• Which of the following would you be able to edit?

 

Students will be able to identify general characteristics of the creation processes of different formats or a specific format.

  • Which of the following is the best description of a wiki?
  • Which of the following is an important characteristic of how a newspaper article is made?
  • Newspaper articles go through peer review. (true/false)

 

Students will be able to identify strengths/weaknesses of specific formats/creation processes.

  • Which of these sources is the most likely to be up to date?
  • Which of these sources is the most likely to give you an overview of a topic?

 

Students will be able to recall key aspects of the scholarly creation process.

  • Which of the following is a type of research done in discipline X.
  • Which of the following would you find in the methods section of a scholarly article?
  • Which of the following is the best definition of peer review?

 

Students will be able to identify formats that include peer review.

  • Which of the following sources would have been peer-reviewed? (could provide either a list of source types or, for a more difficult question,  a list of citations)

 

Students will be able to connect format/creation process to a specific need.

  • Which of the following would be a good source to start with if you were looking for background information on a topic?
  • Which of the following would count as a primary source?
  • Which of the following would most likely provide statistics on topic X.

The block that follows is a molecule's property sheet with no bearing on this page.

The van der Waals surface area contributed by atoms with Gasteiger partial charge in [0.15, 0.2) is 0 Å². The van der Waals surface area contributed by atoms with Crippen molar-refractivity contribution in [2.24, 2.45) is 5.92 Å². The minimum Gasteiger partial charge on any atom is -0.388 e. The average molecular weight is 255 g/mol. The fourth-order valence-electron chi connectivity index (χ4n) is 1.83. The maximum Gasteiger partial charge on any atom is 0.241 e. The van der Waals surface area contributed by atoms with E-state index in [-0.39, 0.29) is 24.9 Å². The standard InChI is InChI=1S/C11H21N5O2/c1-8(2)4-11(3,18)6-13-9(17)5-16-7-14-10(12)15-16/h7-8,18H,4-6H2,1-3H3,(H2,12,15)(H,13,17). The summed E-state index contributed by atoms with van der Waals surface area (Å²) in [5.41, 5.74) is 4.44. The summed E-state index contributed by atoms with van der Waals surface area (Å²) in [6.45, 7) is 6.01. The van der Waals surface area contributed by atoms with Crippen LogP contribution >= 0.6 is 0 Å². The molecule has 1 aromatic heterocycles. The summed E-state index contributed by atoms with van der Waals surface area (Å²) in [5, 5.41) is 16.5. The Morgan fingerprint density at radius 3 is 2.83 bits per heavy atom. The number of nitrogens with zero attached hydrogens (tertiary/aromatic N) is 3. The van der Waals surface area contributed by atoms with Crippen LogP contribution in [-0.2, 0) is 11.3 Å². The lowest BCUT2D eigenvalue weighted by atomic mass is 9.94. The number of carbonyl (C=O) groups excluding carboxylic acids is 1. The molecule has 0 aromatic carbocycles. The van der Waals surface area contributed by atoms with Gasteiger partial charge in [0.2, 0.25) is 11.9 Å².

Learning outcomes for worksheets or quizzes

Students will be able to describe the peer-review process (or editing process).

  • Ask students to list the steps in the peer-review process.
  • Ask students to compare academic peer-review and editing and discuss the strengths and weaknesses of each system.
  • (graduate or upper-level undergraduate) Have students submit to a peer-reviewed conference or journal.  Have them describe the steps of the process and their impressions of it.

 

Students will be able to discuss a particular information source’s creation process and how it impacts it usefulness (or perceived value) for a particular project (or in a particular social context).

  • Provide one or more sources and a context/topic.  Ask students to evaluate each source based on what they know or can find out about its creation process.
  • Provide multiple sources on a topic.  Ask students to rank them from the one they would most likely use to the least, based on what they know about each one's creation process.

 

Students will be able to explain the role of publishers in the creation process.

  • Assignment where students compare examples of traditionally published sources and self-published sources.
  • Provide students with a source and ask them to list the steps it would have taken to have it published.

 

Students will be able to compare and contrast informal online publication formats with traditional print formats.

  • Have students complete a table what compares characteristics of a mix of print and online sources (review process, time to publication, who creates, etc).